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Home Pick of the Day Pick of the Day: An affordable Shelby

Pick of the Day: An affordable Shelby

1986 Shelby Dodge Charger has Carroll’s handiwork but won’t do much harm to your bank account

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The name Shelby is one of the most powerful in the collector car hobby and the cars wearing the Shelby badge, from Cobras to Mustangs, tend to be among the most desirable and, sadly for most of us, among the most expensive as well.

There is a sort of back door into the Shelby mystique that offers exciting and rare cars that are available for a fraction of the price. Those cars are the Shelby Dodges.

The whole Shelby/Dodge partnership happened after Lee Iacocca’s move from Ford to Chrysler in 1978. Iacocca knew Shelby from the Ford days and engaged him to elevate the performance image of some Chrysler cars.

The first models were the fast but ugly Omni GLH and GLHS, but were soon followed by my favorite of the Shelby Dodges and our Pick of the Day, a 1986 Shelby Dodge Charger.

This Charger is an all-original example represented by a dealer in Lithia Springs, Georgia. Finished in its original Santa Fe Blue with a Radiant Silver paint stripe, as well as its original Blue and Silver Shelby cloth seats, this car looks to be a spectacular survivor.  Both paint and interior look to be in amazing shape with no visible issues.

Under the hood, this Charger has its original 2.2-liter SOHC inline 4-cylinder turbocharged engine with multi-port injection. This engine in stock form developed 146 horsepower and 168 pound-feet of torque, which allowed the car to reach a top speed of 124 mph and cover the 0-to-60 sprint in 7.8 seconds, which was quite fast for the time.

The seller goes on to state that this Shelby Charger has been fully serviced, receiving new driver’s side CV joints, and also comes with its service history.

The pictures of the underside of the car show a car that has been impeccably cared for with no evidence of any rust. With only 47,000 original miles, this car is a true time capsule.

So, if you have always longed to own a true piece of Shelby history but have always lacked the required funds, this Shelby Dodge Charger with an asking price of $14,995 might be just the ticket to that exclusive Shelby owners club. 

In addition, this is a perfect car for the classiccars.com Future Collectors Car Show. If you were to show it at the FCCS, I can practically guarantee that it would be a crowd favorite.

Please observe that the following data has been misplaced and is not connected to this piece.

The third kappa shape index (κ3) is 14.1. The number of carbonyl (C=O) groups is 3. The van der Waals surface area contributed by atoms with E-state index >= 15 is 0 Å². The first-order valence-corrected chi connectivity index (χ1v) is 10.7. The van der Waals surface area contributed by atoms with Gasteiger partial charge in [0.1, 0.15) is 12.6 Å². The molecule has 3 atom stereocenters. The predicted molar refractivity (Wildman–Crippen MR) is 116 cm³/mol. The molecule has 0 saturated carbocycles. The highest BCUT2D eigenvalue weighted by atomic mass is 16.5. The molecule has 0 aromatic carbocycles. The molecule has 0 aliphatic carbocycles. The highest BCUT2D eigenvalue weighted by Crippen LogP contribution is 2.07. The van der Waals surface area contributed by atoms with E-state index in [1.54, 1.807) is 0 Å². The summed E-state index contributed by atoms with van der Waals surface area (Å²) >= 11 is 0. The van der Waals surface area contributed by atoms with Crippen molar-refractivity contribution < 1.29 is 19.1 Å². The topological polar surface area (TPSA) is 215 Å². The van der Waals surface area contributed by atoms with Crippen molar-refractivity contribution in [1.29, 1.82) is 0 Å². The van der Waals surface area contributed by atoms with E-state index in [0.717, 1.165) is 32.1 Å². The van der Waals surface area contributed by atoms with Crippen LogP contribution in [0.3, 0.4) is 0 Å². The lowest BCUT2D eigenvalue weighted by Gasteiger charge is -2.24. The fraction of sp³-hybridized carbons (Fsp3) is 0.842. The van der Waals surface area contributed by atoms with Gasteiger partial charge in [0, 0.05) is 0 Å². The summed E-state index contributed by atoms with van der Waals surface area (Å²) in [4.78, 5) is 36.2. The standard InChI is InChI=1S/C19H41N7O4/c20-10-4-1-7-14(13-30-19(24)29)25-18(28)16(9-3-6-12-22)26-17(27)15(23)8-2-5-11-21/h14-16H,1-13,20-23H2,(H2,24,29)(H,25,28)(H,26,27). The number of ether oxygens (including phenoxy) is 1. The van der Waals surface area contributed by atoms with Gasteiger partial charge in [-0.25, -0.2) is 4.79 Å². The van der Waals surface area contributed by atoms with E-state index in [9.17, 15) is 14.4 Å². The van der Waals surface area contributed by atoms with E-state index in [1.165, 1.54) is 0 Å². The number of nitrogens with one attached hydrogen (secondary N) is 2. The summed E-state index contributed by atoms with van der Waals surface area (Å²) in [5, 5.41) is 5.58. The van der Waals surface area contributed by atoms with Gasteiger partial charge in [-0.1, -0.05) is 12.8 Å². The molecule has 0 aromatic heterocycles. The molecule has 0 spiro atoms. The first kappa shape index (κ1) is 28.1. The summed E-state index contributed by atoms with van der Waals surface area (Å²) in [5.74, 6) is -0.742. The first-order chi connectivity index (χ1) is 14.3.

To view this listing on ClassicCars.com, see Pick of the Day.

Hagerty
Andy Reid
Andy Reid's first car, purchased at age 15, was a 1968 Fiat 124 coupe. His second, obtained by spending his college savings fund, was a 1966 Ferrari 330 GT 2+2. Since then, he has owned more than 150 cars—none of them normal or reasonable—as well as numerous classic motorcycles and scooters. A veteran of film, television, advertising and helping to launch a few Internet-based companies, Reid was a columnist for Classic Motorsports magazine for 12 years and has written for several other publications. He is considered an expert in European sports and luxury cars and is a respected concours judge. He lives in Canton, Connecticut.

6 COMMENTS

  1. These were quick for their day but in terms of build quality they were junk. The 2.2 turbo motor had a rather voracious appetite for head gaskets if I remember correctly.
    I had a 1986 Chrysler LeBaron GTS with the 2.2 Turbo and automatic. Worst pos car I ever laid eyes on. I swear that car was possessed! 👹☠️

  2. I’m sorry, God bless Carrol Shelby but this car is a “bone”. By ‘86 most American Performance cars were bloated, ugly and other than their name tags, just an empty shell of the original designs.
    After growing up around the awesome cars of the mid sixties and early seventies, I remember being nothing but disappointed year after year, at the new, boring, plastic, dogs that Detroit was spitting out. I guess I’m a hopeless torque junkie! 😆👍

    • I think the only bright spots were the Mustang “5” liter HOs and the Buick Grand National Regals in those days. I think the Camaros and the Trans Ams were starting to get better but not there yet. Bad times for cars.

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